How I Turned my Food Blog into a Career.

*Disclaimer: I have a BA in marketing and a professional background in finance, but no formal eduction on food photography, website management, or food writing. Everything I know on the last three subjects is from my own experience.

Food Blogging As A Career -- tips and tricks from

Warning: this is a very long post.

The year of 2013 has been a whirlwind. I got engaged, signed a cookbook deal, wrote and fully photographed a cookbook within 5 months, quit my full time job in the corporate world, moved to the suburbs, and my blog quadrupled its size.

Let me take a moment to let it all sink in. Better grab a cookie as I do that…

My Favorite Cookie Recipes

Ok, I’m back.

Around March of this year, I came to a quick realization. I was making enough money from my food blog to pay all my bills. And working 9-5, I was really struggling to balance it all. I was cranky, tired, and drained. Spreading myself too thin between both jobs.

I began to think about what it would actually be like to quit my full time job and concentrate on growing my blog. Having enough time to produce top quality content everyday, rather than dedicating my entire weekends to it. (Read my thoughts on quality over quantity.) I knew that’s what I wanted to do. Be a baker just like my grandma. Inspire others. Be an entrepreneur. Grow something on my own. Build my own business. Even open a bakery!

And work damn hard doing it.

My dad always told me that no matter what I do, work hard and be irreplaceable. Stand out from others and show your worth. I knew it was time to make Sally’s Baking Addiction my career.

Dreams Don't Work Unless You Do

As I reach Sally’s Baking Addiction’s second anniversary in December, I want to take a break from the recipes and chat about food blogging. Running this blog is not all rainbows and sprinkles and cookies. With Kevin taking classes and working full-time, I am able to dedicate an enormous amount of time to my food blog. That may not be the norm for me in a couple years when we start a family, but for now – it works.

My food blog is not a hobby. It’s not my “work.” Sally’s Baking Addiction is my world.

And I thank my lucky stars every single day that I am blessed to do what I love. And thank YOU. Thank you a million times. And then a million times more. I would not be here, writing about my baking addiction, if it were not for you.

thank you


I get a lot of strange reactions when I tell people what I do for a living…

Excuse me, you do what?

I’m a food blog publisher. I develop recipes, take pictures of them, and post them onto a website.

I don’t understand. You don’t sell anything? All you do is blog?

Yes, but it’s more than that.

Still not getting it.

I supply Pinterest with content and am paid through the advertising on my blog.

Oh, ok now I get it.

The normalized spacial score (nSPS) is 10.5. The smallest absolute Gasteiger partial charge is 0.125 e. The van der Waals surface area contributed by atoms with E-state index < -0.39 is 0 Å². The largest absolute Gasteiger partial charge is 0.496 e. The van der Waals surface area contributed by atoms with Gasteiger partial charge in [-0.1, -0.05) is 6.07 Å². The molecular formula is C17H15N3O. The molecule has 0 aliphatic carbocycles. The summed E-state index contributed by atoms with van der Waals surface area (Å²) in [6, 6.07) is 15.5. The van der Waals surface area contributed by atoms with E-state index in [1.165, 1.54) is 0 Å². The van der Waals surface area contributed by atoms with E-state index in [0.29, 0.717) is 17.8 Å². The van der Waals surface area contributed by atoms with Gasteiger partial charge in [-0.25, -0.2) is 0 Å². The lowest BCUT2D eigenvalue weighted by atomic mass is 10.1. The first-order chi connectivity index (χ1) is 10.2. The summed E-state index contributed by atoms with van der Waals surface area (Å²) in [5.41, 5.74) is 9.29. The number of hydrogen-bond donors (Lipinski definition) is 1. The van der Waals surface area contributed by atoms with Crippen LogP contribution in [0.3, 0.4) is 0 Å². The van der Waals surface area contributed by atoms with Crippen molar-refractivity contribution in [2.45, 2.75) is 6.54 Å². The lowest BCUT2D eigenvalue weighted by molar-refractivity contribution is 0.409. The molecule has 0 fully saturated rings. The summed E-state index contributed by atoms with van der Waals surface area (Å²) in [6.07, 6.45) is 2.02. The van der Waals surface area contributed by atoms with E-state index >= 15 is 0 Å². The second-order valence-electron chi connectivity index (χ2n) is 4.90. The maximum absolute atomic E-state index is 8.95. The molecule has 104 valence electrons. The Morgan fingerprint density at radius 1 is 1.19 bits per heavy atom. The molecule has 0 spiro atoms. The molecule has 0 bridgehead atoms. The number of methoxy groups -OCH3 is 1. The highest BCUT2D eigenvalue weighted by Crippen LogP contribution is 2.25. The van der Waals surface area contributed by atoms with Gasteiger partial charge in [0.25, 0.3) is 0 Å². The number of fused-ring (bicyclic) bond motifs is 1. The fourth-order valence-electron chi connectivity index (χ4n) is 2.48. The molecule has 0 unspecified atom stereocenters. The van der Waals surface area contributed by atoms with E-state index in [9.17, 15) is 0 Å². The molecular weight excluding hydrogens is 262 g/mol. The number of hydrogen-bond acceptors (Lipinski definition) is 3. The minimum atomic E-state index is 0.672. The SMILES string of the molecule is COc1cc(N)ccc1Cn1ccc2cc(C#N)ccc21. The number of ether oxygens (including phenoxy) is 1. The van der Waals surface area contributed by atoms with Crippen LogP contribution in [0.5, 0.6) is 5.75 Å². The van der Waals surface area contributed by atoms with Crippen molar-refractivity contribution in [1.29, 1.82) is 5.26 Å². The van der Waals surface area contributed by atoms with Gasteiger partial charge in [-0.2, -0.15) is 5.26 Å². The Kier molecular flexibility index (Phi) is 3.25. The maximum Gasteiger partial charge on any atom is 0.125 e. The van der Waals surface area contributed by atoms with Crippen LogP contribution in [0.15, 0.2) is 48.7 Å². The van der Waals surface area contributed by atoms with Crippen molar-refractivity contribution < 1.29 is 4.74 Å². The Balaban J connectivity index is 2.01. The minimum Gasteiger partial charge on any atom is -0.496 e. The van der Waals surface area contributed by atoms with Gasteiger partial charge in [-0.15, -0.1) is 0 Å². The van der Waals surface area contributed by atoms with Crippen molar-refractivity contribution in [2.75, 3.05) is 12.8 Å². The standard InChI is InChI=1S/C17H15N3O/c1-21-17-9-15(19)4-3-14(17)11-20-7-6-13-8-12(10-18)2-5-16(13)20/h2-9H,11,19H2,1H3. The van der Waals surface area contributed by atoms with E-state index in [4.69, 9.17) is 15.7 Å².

Usually people begin to understand when I make a reference to Pinterest. 😉

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What I Actually Do for a Living.

There is a lot more to being a food blogger than making cookies and posting them online.

(1) There is the constant connection with readers, which I treat as my #1 priority. What is a blog if you do not connect with your readers? There may not be enough time in the day to connect with every single one, but I certainly make an effort to pay attention to as many as I possibly can.

(2) Recipe development. Testing and retesting until I have the best of the best recipe to share. Surely you know how many Pumpkin Chocolate Chip Cookies I made until I found the perfect (non-cakey) one? I am up to my arms in food every single day and luckily have Kevin’s coworkers, Kevin’s old coworkers, our neighbors, dog park friends (the owners!), family, friends, and church donations to help with the extras we do not eat.

If we ever meet in real life, I’ll probably bring you baked goods.

(3) Food styling and photography. Investing in a DSLR camera, lens, editing software, and lighting equipment that when combined – cost more than 4 months rent. I know pricey photography gear is not an option for everyone, but I wanted premier equipment for the shooting of my cookbook and the growth of my food blog.

– Also, keeping a variety of food props (there is now double that amount shown in the photo – I’m a food prop hoarder!) so my photos are interesting, unique, and complimentary to my food. And then learning how to actually style my food. That’s a whole other realm of food photography I’m still trying to master.

(4) Social media marketing, which is a beast! Luckily marketing was my college major, so I am able use a considerable amount of those studies today in my career. The marketing of my food blog includes:

  • Updating my social medias several times daily and answering as many Facebook comments as I can.
  • Responding to tweets and Instagram questions as soon as I can.
  • Submitting my photos to sharing sites like Foodgawker.
  • Keeping my Pinterest boards updated.